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1 In 10 Americans Over 65 Years Old Have Dementia, New Study Finds

The baby boom generation majorly suffers from cognitive impairment, while 1 in 10 older adults suffer from dementia, finds study of cognitive impairment survey


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The Nationally Representative Study of Cognitive Impairment conducted for the first time in 20 years says that 1 in 10 Americans over 65 years have Dementia. Another 22% have signs of mild cognitive impairment, the first stage before slipping into senility. The National Institute on Aging and the Social Security Administration sponsored this long-term US study. The Harmonised Cognitive Assessment Protocol Project was conducted in 2016-17 by Columbia University and the University of Michigan. The full report was published on Monday in the JAMA Network journal. The results also suggest that the symptoms were similar across different sexes but varied across race, education and ethnicity.

Rise in Dementia directly proportional to rise in longevity

In the Harmonized Cognitive Assessment Protocol (HCAP) Project, 3496 Americans were assessed in a nationally representative cross-sectional study. Nationally representative data was necessary to accurately examine the costs, causes and outcomes associated with MCI (Mild Cognitive Impairment) and Dementia. Each candidate took in-depth interviews and neuro-psychological tests. The first-hand data thus collected was used to draw algorithms to diagnose Mild Cognitive Impairment and Dementia.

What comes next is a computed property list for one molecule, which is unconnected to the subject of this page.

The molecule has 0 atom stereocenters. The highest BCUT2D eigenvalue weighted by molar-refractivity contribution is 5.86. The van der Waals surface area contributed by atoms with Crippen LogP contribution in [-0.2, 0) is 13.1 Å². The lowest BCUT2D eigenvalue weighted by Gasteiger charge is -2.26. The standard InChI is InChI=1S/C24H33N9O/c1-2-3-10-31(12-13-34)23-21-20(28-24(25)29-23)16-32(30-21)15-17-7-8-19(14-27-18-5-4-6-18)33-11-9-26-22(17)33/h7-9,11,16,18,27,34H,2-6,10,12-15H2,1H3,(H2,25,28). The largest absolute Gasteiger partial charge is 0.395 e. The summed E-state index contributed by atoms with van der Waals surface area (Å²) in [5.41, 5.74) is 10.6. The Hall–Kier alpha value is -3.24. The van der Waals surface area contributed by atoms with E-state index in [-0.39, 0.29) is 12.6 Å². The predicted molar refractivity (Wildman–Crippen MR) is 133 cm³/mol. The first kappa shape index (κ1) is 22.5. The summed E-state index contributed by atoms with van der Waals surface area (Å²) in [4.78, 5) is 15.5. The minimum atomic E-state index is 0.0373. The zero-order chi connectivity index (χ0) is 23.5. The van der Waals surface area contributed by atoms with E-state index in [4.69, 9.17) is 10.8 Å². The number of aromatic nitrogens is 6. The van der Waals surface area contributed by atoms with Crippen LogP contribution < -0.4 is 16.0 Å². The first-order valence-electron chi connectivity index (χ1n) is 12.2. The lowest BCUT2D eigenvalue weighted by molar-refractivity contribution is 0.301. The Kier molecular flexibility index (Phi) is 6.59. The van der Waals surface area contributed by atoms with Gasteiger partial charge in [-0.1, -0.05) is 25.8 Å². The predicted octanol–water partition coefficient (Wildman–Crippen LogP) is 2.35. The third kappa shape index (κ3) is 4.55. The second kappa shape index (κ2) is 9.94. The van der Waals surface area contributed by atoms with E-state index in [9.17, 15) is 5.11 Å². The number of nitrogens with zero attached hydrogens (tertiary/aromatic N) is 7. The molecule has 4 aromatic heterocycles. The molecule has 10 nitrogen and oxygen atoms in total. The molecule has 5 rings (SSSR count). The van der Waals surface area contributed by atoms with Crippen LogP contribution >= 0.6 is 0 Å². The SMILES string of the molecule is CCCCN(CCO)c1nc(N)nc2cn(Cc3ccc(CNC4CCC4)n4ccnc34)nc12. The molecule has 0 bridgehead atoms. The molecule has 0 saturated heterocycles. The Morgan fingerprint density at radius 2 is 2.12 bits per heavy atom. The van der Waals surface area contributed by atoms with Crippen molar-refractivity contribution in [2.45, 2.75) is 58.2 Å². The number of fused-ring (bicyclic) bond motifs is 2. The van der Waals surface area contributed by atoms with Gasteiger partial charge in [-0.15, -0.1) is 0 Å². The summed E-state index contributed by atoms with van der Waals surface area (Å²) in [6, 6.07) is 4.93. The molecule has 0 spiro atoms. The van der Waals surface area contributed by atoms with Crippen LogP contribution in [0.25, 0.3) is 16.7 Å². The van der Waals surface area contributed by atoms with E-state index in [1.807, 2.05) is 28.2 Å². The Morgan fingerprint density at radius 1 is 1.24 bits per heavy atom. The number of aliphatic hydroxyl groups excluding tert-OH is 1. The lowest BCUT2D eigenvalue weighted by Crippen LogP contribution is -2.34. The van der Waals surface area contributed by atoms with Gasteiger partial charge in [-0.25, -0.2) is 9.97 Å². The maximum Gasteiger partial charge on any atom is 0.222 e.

Jennifer J. Manly,  professor of neuropsychology at the Gertrude H. Sergievsky Center and the Taub Institute for Research on Alzheimer’s Disease and the Aging Brain Columbia University said in a statement, "Dementia research in general has largely focused on college-educated people who are racialized as white. This study is representative of the population of older adults and includes groups that have been historically excluded from dementia research but are at higher risk of developing cognitive impairment because of structural racism and income inequality". Manly added, "With increasing longevity and the ageing of the Baby Boom generation, cognitive impairment is projected to increase significantly over the next few decades, affecting individuals, families, and programs that provide care and services for people with dementia". It is expected that the economic burden of Dementia, including unpaid family caregiving, will be 257 Billion Dollars in the US and 800 Billion Dollars worldwide.

Disparities among races

15% of self-identified Blacks suffered from Dementia, while 22% had MCI. 28% of self-identified Hispanics suffered from Mild Cognitive Impairment, while the rates of Dementia were lower, at 10%. For the Whites, 9% suffered from Dementia and 21% suffered from MCI. Education posed as a major criterion in the rate of occurrence of Dementia and MCI. Subjects who secured a college degree had Dementia, in contrast to 13% of those who never received a high school diploma. 21% of people who were 65 and above and had college degrees suffered from Dementia, compared to 30% of those who had less than a high school degree. Age, too, played a major role in this case. Only 3% of people aged between 65-69 years suffered from Dementia, compared to 30% of those who were 90 years or older.